In a recent paper, Trosman et al. provide data to help understand payer coverage decisions for pediatric and prenatal ES. They interviewed representatives of 14 payers and found that some payers’ views of factors needed to approve coverage were expanding to include informational utility and ending the diagnostic odyssey. Ten of 14 (71%) payer representatives noted that their organizations approved coverage for pediatric ES, while none approved coverage of ES in the prenatal period. Although the payer representatives noted that they felt the evidence for clinical utility (better net health outcomes) of pediatric ES was insufficient, they recognized the benefits of the information that ES provided (70%) or of ending the diagnostic odyssey faced by families (30%). Representatives of five payers that reported covering pediatric ES expressed concerns about potentially inappropriate use or expanding indications and difficulty interpreting test results. Consequently, many payers have set limits for which clinical scenarios would have ES reimbursed or which specialties could order ES. Also, some plans have implemented prior authorization and utilization management programs. Half of payers acknowledged the informational utility of ES and three considered it sufficient for coverage, but most saw it as secondary to clinical utility. Most payers considered the ability to end diagnostic odysseys an important aspect of clinical utility; several considered that to be sufficient grounds for coverage. In contrast, payers did not see any advantage of prenatal ES over prenatal ultrasound and array-based genetic testing, given the sparse evidence base for prenatal ES as well as the absence of diagnostic odysseys.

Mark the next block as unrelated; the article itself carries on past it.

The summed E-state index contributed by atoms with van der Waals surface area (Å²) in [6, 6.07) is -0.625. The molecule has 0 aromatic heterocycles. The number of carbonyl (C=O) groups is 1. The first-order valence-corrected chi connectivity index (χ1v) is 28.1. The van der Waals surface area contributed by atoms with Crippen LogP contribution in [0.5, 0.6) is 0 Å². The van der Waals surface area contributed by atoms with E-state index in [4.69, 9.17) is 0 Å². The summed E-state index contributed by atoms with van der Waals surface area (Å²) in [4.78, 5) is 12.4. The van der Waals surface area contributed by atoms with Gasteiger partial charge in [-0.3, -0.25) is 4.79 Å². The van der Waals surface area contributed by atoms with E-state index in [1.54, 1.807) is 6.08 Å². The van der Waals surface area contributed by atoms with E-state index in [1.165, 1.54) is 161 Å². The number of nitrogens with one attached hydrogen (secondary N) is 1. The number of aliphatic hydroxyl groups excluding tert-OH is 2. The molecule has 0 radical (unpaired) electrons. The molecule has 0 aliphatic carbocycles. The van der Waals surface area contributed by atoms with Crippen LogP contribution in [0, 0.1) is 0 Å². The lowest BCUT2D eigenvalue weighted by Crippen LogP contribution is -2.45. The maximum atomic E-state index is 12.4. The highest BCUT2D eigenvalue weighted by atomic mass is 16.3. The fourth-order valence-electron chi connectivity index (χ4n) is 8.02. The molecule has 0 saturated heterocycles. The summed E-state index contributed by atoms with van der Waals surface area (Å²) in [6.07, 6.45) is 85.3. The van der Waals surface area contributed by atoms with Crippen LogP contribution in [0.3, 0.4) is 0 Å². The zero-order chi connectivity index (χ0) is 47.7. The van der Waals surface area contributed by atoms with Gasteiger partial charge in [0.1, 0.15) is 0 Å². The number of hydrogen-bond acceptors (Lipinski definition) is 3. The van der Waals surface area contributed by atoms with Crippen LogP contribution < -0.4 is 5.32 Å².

Decisions as to which genetic tests are reimbursed by third-party payers may be shaped as much by payers’ perceptions and preferences as by evidence regarding benefits and costs, which is reflected in inconsistency in payer coverage decisions. The perceived “value” of genetic tests, i.e., the expected net benefit relative to expected costs, depends in large part on which benefits are considered to matter. As with beauty, value is in the eye of the beholder. Health-care payers have traditionally focused on “hard” measures of health outcomes. Some have proposed that outcomes that matter to patients, i.e., personal utility, also be considered. Ending the diagnostic odyssey involves both personal and informational utility, the value of knowing, as well as clinical utility in terms of treatment options.

Coverage by payers of new technologies, such as ES, is not necessarily a binary process. Even if a plan agrees to pay for ES, restrictions on which groups of patients are considered eligible for ES, which providers are allowed to order ES and be reimbursed, or the various bureaucratic hoops and hurdles that providers may be required to surmount to obtain agreement by payers to reimburse for ES might deter some providers and patients from obtaining ES. In addition, high copays or deductibles can deter patients from following through on recommended treatments, resulting in suboptimal uptake. Many patients with undiagnosed disease who are able to benefit from ES provided in a research setting are reported to have previously not been sequenced because of perceived barriers to insurance coverage, but the specific types of barriers were not identified. Studies of payer perspectives of the coverage process for pediatric ES could be usefully complemented by surveys of provider and patient perspectives on barriers to effective access to reimbursement for ES.

Posted on by Muin J. Khoury, Office of Genomics and Precision Public Health, Centers for Disease Control and Prevention, Atlanta, GeorgiaTags , ,